Produce sharp details with little image noise: Because details matter.
Take great low-light photos: Because we like the dark and we like photos in dark places.
The iPhone 7 checks off all of these. Its cameras and image quality are well balanced across the board. The iPhone 7 Plus also has a fancy dual-lens camera that gives it 2x optical zoom and a fancy Portrait mode. Samsung’s Galaxy S7/S7 Edge is better with low-light performance and the camera is faster to launch and autofocus, but it also saturates colors more.
The Pixel and Pixel XL’s cameras falls somewhere in-between the iPhone 7 and Galaxy S7. They’re super fast. Images look incredibly crisp and have great dynamic range and low-light performance is damn good. So what’s not to like? I’m not a fan of the oversaturated colors, but that’s just me.
I left all camera settings on their defaults. In the past, I’ve always turned off HDR on all smartphone cameras before shooting with them, but I’ve now had to change that testing method since most people never bother to fiddle with them.
Not only that, but phones rely heavily on software processing to help produce the final photos. HDR+ is so vital to the Pixels’ final image quality that my reviewers guide actually warned me that turning it off would result in poorer-looking photos and slower camera performance. Yikes!
As such, all photos below were shot with HDR set to auto. I couldn’t tell you which ones actually had HDR on or off and I don’t really care because what you see is what the camera considered the best shot.
Way warmer tones
The Pixel cameras’ biggest weakness is color reproduction. Android is doing so much processing to the images that all the colors end up artificially pumped up and oversaturated. I’ve noticed it’s a common symptom that plagues most Android phones like the Galaxy S7 and LG G5 and OnePlus 3.
How is it that in 2016 no phone maker can match the iPhone’s realistic colors?
I personally don’t like the saturated colors. They don’t look real. Skies are always way too blue. Yellows are too deep. Reds all blend into each other. I’ll take photos with lifelike colors over saturated colors any day.
But if you’re into the boosted colors or crank up the saturation in post anyway, you’ll love the Pixel’s pictures.
Compare these two photos below. Just look at how much bluer the sky in the upper right corner is and how much more yellow the building is.
Here’s another example where the blues and yellows are dialed up on the Pixel:
Turning off HDR+ mutes the saturation to some extent, but not by much. And turning HDR+ off on the Pixels isn’t worth it since the camera start to lag a little.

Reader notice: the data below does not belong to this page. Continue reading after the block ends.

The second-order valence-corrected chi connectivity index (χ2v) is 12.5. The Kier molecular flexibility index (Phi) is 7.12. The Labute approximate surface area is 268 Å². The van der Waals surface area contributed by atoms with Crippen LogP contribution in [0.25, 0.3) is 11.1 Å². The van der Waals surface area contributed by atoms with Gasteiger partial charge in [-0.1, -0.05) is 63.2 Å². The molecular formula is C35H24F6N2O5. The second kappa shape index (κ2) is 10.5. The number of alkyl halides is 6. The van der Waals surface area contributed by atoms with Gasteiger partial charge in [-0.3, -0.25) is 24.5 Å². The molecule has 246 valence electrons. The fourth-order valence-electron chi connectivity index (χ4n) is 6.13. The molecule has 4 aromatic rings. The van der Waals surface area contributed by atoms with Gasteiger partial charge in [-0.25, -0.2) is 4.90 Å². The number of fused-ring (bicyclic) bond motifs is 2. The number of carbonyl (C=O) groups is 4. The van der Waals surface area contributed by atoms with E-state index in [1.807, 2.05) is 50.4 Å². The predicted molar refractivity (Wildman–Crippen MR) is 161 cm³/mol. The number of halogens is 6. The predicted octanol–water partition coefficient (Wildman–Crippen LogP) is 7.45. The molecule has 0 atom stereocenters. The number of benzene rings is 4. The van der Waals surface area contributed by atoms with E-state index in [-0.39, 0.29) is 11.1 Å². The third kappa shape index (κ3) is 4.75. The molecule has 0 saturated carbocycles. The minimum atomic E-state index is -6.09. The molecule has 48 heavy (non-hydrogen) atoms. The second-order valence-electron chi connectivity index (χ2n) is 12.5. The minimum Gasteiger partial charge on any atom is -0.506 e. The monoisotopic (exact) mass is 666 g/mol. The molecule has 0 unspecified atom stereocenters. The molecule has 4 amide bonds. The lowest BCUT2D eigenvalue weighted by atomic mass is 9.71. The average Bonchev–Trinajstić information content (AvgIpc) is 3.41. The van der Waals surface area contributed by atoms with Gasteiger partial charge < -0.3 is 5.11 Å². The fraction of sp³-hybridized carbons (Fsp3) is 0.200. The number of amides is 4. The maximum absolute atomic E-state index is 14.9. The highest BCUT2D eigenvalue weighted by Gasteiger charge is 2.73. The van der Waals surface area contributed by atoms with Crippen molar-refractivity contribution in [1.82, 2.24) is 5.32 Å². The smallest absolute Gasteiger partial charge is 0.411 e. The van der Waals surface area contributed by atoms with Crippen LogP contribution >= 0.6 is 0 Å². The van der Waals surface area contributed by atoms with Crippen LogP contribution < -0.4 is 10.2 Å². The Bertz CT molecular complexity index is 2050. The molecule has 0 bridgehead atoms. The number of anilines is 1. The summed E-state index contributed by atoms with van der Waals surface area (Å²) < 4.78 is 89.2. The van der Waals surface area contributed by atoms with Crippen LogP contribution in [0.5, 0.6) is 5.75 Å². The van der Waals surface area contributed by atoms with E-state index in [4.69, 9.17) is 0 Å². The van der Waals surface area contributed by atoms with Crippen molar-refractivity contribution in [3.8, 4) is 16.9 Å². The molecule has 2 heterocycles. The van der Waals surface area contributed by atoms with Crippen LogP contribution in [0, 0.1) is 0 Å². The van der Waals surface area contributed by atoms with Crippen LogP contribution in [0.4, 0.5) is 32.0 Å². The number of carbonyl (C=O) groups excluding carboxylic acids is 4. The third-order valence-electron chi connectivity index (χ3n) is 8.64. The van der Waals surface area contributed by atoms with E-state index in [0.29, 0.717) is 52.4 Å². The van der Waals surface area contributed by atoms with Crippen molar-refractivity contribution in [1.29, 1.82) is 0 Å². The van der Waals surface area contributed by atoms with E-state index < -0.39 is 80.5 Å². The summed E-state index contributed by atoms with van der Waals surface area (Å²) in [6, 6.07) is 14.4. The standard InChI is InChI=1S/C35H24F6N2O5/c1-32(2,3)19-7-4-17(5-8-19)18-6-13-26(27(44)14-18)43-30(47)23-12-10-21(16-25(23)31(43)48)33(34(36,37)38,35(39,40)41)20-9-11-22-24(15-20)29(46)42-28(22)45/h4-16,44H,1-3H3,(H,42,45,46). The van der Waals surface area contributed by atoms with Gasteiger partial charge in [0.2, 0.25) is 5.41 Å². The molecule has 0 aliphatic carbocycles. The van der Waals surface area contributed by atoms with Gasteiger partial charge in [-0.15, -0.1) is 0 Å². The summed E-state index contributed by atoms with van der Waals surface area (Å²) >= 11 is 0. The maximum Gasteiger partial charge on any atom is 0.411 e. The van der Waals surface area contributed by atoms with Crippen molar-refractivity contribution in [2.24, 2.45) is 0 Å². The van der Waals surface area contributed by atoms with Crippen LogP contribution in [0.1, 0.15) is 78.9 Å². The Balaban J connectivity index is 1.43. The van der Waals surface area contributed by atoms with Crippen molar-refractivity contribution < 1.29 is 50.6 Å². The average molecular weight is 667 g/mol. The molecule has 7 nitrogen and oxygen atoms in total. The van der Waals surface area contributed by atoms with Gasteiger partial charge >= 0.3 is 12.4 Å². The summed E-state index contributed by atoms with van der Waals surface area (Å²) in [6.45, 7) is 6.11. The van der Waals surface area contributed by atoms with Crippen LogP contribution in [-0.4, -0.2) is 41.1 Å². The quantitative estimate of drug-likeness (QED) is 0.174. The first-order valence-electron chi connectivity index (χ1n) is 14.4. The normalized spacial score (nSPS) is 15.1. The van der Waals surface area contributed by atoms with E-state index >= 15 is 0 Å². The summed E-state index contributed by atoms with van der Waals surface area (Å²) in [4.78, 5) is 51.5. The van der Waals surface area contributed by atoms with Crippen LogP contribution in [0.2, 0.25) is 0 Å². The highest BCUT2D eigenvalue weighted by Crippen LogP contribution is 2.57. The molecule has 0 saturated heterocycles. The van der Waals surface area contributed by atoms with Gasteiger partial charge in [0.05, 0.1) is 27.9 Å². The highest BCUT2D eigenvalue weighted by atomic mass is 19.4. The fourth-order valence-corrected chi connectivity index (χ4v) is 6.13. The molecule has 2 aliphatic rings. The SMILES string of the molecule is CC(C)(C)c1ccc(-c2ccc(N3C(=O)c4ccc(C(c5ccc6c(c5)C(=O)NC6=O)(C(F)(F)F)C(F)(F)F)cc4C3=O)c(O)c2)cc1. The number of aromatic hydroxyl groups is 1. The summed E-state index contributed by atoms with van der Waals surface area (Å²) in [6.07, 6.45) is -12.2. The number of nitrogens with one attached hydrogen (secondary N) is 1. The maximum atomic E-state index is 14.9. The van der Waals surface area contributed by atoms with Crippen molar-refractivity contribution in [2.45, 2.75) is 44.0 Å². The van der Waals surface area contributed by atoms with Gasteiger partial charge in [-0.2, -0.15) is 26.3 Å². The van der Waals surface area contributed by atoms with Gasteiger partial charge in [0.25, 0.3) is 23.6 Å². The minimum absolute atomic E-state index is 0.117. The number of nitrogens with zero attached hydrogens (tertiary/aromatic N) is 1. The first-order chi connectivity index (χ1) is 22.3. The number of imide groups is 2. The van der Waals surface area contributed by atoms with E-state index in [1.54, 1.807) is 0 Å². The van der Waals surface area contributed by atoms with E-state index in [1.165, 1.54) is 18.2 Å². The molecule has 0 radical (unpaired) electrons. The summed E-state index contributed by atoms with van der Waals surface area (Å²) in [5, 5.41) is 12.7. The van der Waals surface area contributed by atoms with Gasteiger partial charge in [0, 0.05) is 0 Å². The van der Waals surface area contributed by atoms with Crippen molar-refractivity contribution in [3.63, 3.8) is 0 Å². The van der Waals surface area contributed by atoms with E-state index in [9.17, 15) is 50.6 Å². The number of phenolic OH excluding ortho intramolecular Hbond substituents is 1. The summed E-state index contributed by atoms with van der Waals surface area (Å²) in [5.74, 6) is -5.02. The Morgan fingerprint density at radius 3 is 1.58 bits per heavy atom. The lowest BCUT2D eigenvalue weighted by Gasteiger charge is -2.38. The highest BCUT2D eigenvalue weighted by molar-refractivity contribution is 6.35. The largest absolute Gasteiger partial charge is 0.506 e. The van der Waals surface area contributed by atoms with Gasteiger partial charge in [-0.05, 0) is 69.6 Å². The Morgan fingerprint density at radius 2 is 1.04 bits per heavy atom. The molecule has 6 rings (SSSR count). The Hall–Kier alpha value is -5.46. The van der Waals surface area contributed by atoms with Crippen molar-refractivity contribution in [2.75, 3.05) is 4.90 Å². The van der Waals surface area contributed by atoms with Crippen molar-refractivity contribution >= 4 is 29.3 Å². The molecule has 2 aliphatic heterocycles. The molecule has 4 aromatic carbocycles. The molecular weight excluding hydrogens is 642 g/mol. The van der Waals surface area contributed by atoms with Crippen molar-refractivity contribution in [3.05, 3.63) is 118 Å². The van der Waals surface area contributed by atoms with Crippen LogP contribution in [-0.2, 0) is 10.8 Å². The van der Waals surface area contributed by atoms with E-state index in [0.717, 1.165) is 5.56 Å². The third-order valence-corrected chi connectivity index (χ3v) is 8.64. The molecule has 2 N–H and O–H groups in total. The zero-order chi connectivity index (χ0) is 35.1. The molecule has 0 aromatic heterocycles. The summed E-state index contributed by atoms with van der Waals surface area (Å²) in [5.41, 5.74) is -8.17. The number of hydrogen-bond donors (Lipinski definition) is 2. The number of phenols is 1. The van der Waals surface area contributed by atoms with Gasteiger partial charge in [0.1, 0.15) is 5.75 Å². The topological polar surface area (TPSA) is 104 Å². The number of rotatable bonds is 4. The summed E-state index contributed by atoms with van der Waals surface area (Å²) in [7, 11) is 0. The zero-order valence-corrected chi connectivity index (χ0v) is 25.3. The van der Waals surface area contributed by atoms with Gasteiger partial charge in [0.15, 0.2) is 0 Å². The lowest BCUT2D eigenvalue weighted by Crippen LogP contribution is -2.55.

Though most photos are way warmer than on the iPhone, sometimes the rear camera goes cooler for some reason. There just isn’t much consistency for white balance:
But, at least the dynamic range is wider on the Pixel XL. The details on the fountain grass (that’s the fuzzy plant) are softer on the Pixel XL compared to the iPhone 7, but look at how vibrant the purple leaves below it look. The same leaves in the iPhone 7 photo look totally dull in comparison.
Wider field of view
Compared with the iPhone 7, the Pixel XL’s camera has a wider field of view thanks to its wider angle lens.
In English, it means you can fit more into a photo. The Pixel XL’s wider angle lens makes it a more versatile camera for landscape photography.
It’s perfrect for taking photos of tall landscapes, like the Bank of America building below:
The Pixel XL and Galaxy S7 Edge have roughly the same wide field of view:
Both photos look pretty sharp on their respective phone displays. It’s only when you view them at 100% crops on a computer monitor that you can really see some of the differences in sharpness.
Honestly, the differences in sharpness are so minor, nobody but a nerd like me would care.
Here’s another comparison showing how much more the Pixel XL cameras can capture:
And another close-up crop showing the barely noitceable sharpness differences:
Strong selfie game
As for selfies, I think the Pixel XL does a better job than the iPhone 7:
My skin looks smoother and healthier in the Pixel XL selfie since it’s brighter:
Shoots well in low light
The Pixel XL performs quite good night shots. As expected, photos are a yellower than the iPhone 7:
You can click the below comparison to see how the Pixel XL stacks up against the iPhone 7 and Galaxy S7 Edge:
Notice how the sky is more washed out on the Pixel XL photo and the Galaxy S7 Edge turns all the bricks on the building in the left red: